Roots, Blues & Jazz by Jerry D'Souza
Roots, Blues & Jazz by Michael P. GladstoneMore articles about Bonnie Bramlett
Roots, Blues & Jazz
Despite their seminal importance, Delaney & Bonnie are remembered today more for their session and touring work with other musiciansEric Clapton, George Harrison, Duane Allman, Bobby Keyes, and the ubiquitous rhythm section of Bobby Whitlock, Carl Radle and Jim Gordonthan for the string of fine albums they made under their own names. Once divorced, Bonnie Bramlett, retaining her married name, went on to make several notable solo recordings, including It's Time, Lady's Choice and the recent I'm Still The Same.
Today, fortune smiles with the re-release of Delaney & Bonnie's Home and the release of Bonnie Bramlett's newly recorded Roots, Blues & Jazz. Rarely can a 40 year (and counting) career have been so magnificently book-ended.
Delaney & Bonnie
The Concord Music Group
Delaney Bramlett and Bonnie Lynn O'Farrell married in 1967 following a whirlwind courtship. Bramlett was an up and coming guitarist, born in Ponatoc, Mississippi, while Illinois-bred O'Farrell had gained attention as the first Caucasian Ikette in the Ike & Tina Turner Revue. She was also associated with Stephen Stills and the Allman Brothers Band. In 1968, Delaney & Bonnie joined the Stax family, whose aristocracy included Booker T. and the MGs, Isaac Hayes, William Bell, The Staples Singers, Rufus Thomas, Sam & Dave and John Lee Hooker.
Home was recorded between February 27, 1968 and July 2, 1969 at the Stax Studios in Memphis and the Skyhill Studios in Hollywood. The album was released in late 1969 with very little fanfare, but it was, and remains, a fine recording. Part of the problem was the competitionas well as Home listeners were being invited to buy great albums like Solomon Burke's Proud Mary, Wilson Pickett's Hey Jude, Aretha Franklin's Soul '69, Carla Thomas's The Queen Alone and Dusty Springfield's landmark Dusty In Memphis. Those albums took no prisoners.
Home brims with vintage Stax-fueled R&B and soul music, topped with Bonnie Bramlett's soulful voicerivalled in potency only by Dusty Springfield'sand Delaney Bramlett's strong guitar playing. The arrangements, for both the rhythm and horn sections, are more complex and challenging than those on many contemporary albums, and listening to Home remains a very refreshing experience.
Southern soul references were used throughout the album. The "Things Get Better introduction rings of the famous intro to Otis Redding's "Respect, but the song remains compelling despite that. At the heart of the set is Bonnie Bramlett's near-gospel performance of "Piece Of My Heart. Recorded first by Aretha Franklin's sister Erma in May 1968, and more or less contemporaneously by Janis Joplin in a particularly torrid version, the song is here transformed into a hymn of love.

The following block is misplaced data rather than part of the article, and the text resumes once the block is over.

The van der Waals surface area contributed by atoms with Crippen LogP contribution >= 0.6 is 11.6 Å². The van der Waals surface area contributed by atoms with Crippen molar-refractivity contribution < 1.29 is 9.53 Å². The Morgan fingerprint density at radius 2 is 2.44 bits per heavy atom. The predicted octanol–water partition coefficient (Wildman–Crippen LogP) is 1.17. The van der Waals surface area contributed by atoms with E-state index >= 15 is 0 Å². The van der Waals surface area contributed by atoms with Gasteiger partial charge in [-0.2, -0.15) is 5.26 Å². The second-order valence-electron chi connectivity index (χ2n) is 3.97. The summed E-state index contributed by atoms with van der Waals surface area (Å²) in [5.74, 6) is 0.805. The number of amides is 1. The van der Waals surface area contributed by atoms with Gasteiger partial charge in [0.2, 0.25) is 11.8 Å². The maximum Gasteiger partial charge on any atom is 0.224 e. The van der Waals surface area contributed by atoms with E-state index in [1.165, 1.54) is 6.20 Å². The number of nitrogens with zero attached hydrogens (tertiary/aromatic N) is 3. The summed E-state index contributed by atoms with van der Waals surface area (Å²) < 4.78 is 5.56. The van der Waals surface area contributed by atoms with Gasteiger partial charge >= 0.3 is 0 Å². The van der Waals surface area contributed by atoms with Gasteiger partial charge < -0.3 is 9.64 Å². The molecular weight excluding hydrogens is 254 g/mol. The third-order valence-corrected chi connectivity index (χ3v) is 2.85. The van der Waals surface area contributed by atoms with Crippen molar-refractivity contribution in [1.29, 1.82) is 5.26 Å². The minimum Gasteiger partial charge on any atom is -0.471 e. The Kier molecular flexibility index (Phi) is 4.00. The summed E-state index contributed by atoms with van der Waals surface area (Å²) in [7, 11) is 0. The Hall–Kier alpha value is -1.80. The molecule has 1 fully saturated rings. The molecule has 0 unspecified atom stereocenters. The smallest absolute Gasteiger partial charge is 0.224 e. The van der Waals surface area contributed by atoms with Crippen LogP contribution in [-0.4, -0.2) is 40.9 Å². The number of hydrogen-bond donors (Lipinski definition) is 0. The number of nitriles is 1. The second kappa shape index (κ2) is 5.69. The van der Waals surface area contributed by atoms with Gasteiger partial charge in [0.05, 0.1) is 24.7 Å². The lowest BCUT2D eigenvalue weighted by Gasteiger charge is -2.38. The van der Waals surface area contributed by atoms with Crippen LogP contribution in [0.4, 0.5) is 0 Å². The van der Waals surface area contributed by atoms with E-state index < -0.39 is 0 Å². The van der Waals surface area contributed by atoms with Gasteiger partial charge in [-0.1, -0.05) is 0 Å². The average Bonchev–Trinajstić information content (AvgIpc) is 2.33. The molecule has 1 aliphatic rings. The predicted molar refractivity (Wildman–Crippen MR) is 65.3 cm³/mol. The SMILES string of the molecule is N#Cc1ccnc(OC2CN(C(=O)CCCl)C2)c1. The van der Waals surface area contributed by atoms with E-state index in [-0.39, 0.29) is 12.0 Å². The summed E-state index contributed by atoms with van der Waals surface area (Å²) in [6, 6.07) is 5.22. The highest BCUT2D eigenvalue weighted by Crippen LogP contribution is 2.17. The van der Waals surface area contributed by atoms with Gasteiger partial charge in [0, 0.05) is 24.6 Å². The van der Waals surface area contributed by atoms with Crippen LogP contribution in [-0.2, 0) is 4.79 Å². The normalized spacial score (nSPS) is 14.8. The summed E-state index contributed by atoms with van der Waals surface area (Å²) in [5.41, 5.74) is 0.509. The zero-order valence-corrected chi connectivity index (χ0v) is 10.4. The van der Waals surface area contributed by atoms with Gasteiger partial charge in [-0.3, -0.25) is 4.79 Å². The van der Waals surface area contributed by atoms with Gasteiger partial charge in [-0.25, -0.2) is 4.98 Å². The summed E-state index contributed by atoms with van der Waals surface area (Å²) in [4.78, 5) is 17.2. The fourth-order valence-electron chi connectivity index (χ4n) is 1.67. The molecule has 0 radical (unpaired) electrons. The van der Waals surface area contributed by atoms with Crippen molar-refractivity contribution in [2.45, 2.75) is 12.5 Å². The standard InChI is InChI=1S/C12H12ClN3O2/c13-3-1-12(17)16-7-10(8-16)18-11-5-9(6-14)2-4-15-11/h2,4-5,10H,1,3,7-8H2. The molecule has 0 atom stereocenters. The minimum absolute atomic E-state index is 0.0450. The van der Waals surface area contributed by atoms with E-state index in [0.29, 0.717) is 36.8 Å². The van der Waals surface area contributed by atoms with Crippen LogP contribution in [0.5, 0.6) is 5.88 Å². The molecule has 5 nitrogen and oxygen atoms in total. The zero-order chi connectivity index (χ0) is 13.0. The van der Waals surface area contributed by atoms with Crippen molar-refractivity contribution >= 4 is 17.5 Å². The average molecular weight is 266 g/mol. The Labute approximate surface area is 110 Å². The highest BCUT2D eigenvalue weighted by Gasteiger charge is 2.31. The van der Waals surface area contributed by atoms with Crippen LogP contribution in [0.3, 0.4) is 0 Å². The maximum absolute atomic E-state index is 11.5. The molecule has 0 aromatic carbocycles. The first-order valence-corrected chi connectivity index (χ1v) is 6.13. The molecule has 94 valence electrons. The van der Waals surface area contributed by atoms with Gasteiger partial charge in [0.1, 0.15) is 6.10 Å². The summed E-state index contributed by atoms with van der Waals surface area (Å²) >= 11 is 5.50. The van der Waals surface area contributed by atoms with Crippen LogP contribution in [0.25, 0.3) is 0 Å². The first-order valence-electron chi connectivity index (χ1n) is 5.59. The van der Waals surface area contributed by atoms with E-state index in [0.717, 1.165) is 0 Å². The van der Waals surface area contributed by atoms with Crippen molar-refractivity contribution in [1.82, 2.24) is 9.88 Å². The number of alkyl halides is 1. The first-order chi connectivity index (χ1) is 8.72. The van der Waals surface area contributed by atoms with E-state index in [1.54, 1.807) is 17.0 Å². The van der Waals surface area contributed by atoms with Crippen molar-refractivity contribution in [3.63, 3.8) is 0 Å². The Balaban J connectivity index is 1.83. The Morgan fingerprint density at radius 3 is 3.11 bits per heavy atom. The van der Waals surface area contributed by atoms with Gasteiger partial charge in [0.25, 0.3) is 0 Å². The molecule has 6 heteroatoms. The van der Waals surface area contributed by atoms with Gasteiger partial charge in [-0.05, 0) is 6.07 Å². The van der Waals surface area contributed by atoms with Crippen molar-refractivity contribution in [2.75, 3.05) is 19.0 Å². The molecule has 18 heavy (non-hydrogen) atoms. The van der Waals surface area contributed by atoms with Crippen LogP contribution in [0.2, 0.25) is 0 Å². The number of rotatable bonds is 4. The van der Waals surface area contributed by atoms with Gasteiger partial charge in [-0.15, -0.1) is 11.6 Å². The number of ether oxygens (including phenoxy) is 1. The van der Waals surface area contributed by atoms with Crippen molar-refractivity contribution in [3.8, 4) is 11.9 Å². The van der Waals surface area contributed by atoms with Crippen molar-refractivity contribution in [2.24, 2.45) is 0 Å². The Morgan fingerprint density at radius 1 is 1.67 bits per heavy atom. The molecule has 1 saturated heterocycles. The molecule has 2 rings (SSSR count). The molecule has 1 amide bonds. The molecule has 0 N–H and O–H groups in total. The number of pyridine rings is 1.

After Home, Hall & Oates and their peers were simply inevitable.
Roots, Blues And Jazz
Fast forwarding to 2006, and the release of Roots, Blues And Jazz, it's good to find Bonnie Bramlett still cooking and soul stirring. Recording with the Mr. Groove Band, a funky, Hammond-organ flavoured sextet, she goes hard on the roots and blues, and blows a kiss in the direction of jazz.
Bramlett opens with a hard funk interpretation of Stephen Still's classic anthem "Love The One You're With. This is no lame performance, and the superb recording pulls all instruments to the front with crisp separation. Bramlett's voice is not the same youthful instrument found on Homeit's now deepened and distinguished by experience, much as Nina Simone's voice changed as she aged. Bramlett makes Chuck Berry's "No Particular Place To Go playful, and "I'm Confessin' That I Love You vulnerable.
A major highlight of the album is the performance of Joe Zawinul's funk-gospel masterpiece "Mercy, Mercy, Mercy. Bramlett cuts loose and mows down everything in her path. Pianist Steve Willets and guitarist Roddy Smith light a fire fanned into an inferno by saxophonist Tim Gordon. It's an inspired vocal interpretation of an instrumental classic, and 3:45 minutes of pure listening heaven. Bramlett follows with committed versions of Sam Cooke's "A Change Is Gonna Come and Nate Adderley's "Work Song.
Roots, Blues and Jazz is a breathtakingly fine recording, and bound for my end-of-the-year list for sure.
Tracks and Personnel
Tracks: A Long Road Ahead; My Baby Specializes; Things Get Better; We Can Love; All We Really Want To Do; It's Been A Long Time Coming; Just Plain Beautiful; Everybody Loves A Winner; Look What We Have Found; Piece Of My Heart; A Right Now Love; I've Just Been Feeling Bad; Dirty Old Man; Get Ourselves Together; Pour Your Love On Me; Hard To Say Goodbye.
Personnel: William Bell: vocals; Bonnie Bramlett: vocals; Delaney Bramlett: guitar, vocals; Steve Cropper: guitar; Donald "Duck" Dunn: bass; Eddie Floyd: vocals; Isaac Hayes: vocals; Al Jackson, Jr.: drums; Booker T. Jones: keyboards; Bobby Whitlock: keyboards, vocals.
Roots, Blues and Jazz
Tracks: Love The One You're With; I Can Laugh About It Now; No Particular Place To Go; I'm Confessin'; Gotcha; That Lucky Old Sun; Mercy, Mercy, Mercy; A Change Is Gonna Come; Carefee; Work Song; Love Hurts; Harlem Nocturne.
Personnel: Bonnie Bramlett: lead and background vocals; Robbie Montgomery, Jessie Lucas: background vocals; Tim Smith: bass; Roddy Smith: guitar; Steve Willets: piano; Mark Stallings: Hammond organ; Tim Gordon: saxophones and flute; Ronnie Marshall: drums and percussion.
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